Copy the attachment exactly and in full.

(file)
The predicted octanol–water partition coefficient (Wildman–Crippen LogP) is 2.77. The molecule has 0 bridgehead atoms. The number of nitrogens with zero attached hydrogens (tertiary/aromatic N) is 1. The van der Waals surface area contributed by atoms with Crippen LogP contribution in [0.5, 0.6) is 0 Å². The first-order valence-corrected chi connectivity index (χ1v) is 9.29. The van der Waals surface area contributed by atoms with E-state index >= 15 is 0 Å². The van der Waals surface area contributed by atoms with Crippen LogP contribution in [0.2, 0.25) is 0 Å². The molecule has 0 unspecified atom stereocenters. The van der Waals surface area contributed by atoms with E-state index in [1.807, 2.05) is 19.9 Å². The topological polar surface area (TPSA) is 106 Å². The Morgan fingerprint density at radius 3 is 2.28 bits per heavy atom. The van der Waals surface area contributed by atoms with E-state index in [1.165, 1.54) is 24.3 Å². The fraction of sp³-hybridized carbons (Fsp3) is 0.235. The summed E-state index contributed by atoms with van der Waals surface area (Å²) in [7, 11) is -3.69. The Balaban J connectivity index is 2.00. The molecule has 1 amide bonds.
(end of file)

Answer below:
The predicted octanol–water partition coefficient (Wildman–Crippen LogP) is 2.77. The molecule has 0 bridgehead atoms. The number of nitrogens with zero attached hydrogens (tertiary/aromatic N) is 1. The van der Waals surface area contributed by atoms with Crippen LogP contribution in [0.5, 0.6) is 0 Å². The first-order valence-corrected chi connectivity index (χ1v) is 9.29. The van der Waals surface area contributed by atoms with E-state index >= 15 is 0 Å². The van der Waals surface area contributed by atoms with Crippen LogP contribution in [0.2, 0.25) is 0 Å². The molecule has 0 unspecified atom stereocenters. The van der Waals surface area contributed by atoms with E-state index in [1.807, 2.05) is 19.9 Å². The topological polar surface area (TPSA) is 106 Å². The Morgan fingerprint density at radius 3 is 2.28 bits per heavy atom. The van der Waals surface area contributed by atoms with E-state index in [1.165, 1.54) is 24.3 Å². The fraction of sp³-hybridized carbons (Fsp3) is 0.235. The summed E-state index contributed by atoms with van der Waals surface area (Å²) in [7, 11) is -3.69. The Balaban J connectivity index is 2.00. The molecule has 1 amide bonds.